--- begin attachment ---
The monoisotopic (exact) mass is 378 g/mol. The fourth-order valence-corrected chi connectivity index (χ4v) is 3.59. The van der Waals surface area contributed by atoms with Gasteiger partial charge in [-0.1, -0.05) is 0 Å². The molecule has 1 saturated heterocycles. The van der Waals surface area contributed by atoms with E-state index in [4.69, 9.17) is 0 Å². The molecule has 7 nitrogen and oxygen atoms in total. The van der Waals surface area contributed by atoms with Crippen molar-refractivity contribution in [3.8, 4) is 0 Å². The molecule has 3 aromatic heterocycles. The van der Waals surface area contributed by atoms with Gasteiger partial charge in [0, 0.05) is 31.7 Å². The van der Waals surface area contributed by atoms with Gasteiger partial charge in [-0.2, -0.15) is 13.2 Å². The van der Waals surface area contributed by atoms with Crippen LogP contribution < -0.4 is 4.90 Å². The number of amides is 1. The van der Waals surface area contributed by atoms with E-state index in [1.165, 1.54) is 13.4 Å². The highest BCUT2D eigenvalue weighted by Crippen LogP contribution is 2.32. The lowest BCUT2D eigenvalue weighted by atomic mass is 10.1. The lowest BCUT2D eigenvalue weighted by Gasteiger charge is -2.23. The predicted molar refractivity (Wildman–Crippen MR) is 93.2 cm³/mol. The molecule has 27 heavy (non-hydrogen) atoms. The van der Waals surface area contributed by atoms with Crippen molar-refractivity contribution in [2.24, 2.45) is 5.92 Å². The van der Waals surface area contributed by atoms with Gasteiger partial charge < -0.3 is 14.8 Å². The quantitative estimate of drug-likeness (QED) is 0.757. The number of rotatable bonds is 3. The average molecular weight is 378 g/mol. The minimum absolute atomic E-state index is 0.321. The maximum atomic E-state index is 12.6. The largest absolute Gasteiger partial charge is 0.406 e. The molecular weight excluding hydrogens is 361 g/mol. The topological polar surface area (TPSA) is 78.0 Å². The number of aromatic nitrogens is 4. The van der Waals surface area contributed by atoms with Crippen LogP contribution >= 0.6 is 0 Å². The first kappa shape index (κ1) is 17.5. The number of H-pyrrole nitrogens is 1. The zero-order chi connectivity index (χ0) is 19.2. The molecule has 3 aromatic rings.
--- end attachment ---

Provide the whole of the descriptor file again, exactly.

The monoisotopic (exact) mass is 378 g/mol. The fourth-order valence-corrected chi connectivity index (χ4v) is 3.59. The van der Waals surface area contributed by atoms with Gasteiger partial charge in [-0.1, -0.05) is 0 Å². The molecule has 1 saturated heterocycles. The van der Waals surface area contributed by atoms with E-state index in [4.69, 9.17) is 0 Å². The molecule has 7 nitrogen and oxygen atoms in total. The van der Waals surface area contributed by atoms with Crippen molar-refractivity contribution in [3.8, 4) is 0 Å². The molecule has 3 aromatic heterocycles. The van der Waals surface area contributed by atoms with Gasteiger partial charge in [0, 0.05) is 31.7 Å². The van der Waals surface area contributed by atoms with Gasteiger partial charge in [-0.2, -0.15) is 13.2 Å². The van der Waals surface area contributed by atoms with Crippen LogP contribution < -0.4 is 4.90 Å². The number of amides is 1. The van der Waals surface area contributed by atoms with E-state index in [1.165, 1.54) is 13.4 Å². The highest BCUT2D eigenvalue weighted by Crippen LogP contribution is 2.32. The lowest BCUT2D eigenvalue weighted by atomic mass is 10.1. The lowest BCUT2D eigenvalue weighted by Gasteiger charge is -2.23. The predicted molar refractivity (Wildman–Crippen MR) is 93.2 cm³/mol. The molecule has 27 heavy (non-hydrogen) atoms. The van der Waals surface area contributed by atoms with Crippen molar-refractivity contribution in [2.24, 2.45) is 5.92 Å². The van der Waals surface area contributed by atoms with Gasteiger partial charge < -0.3 is 14.8 Å². The quantitative estimate of drug-likeness (QED) is 0.757. The number of rotatable bonds is 3. The average molecular weight is 378 g/mol. The minimum absolute atomic E-state index is 0.321. The maximum atomic E-state index is 12.6. The largest absolute Gasteiger partial charge is 0.406 e. The molecular weight excluding hydrogens is 361 g/mol. The topological polar surface area (TPSA) is 78.0 Å². The number of aromatic nitrogens is 4. The van der Waals surface area contributed by atoms with Crippen LogP contribution >= 0.6 is 0 Å². The first kappa shape index (κ1) is 17.5. The number of H-pyrrole nitrogens is 1. The zero-order chi connectivity index (χ0) is 19.2. The molecule has 3 aromatic rings.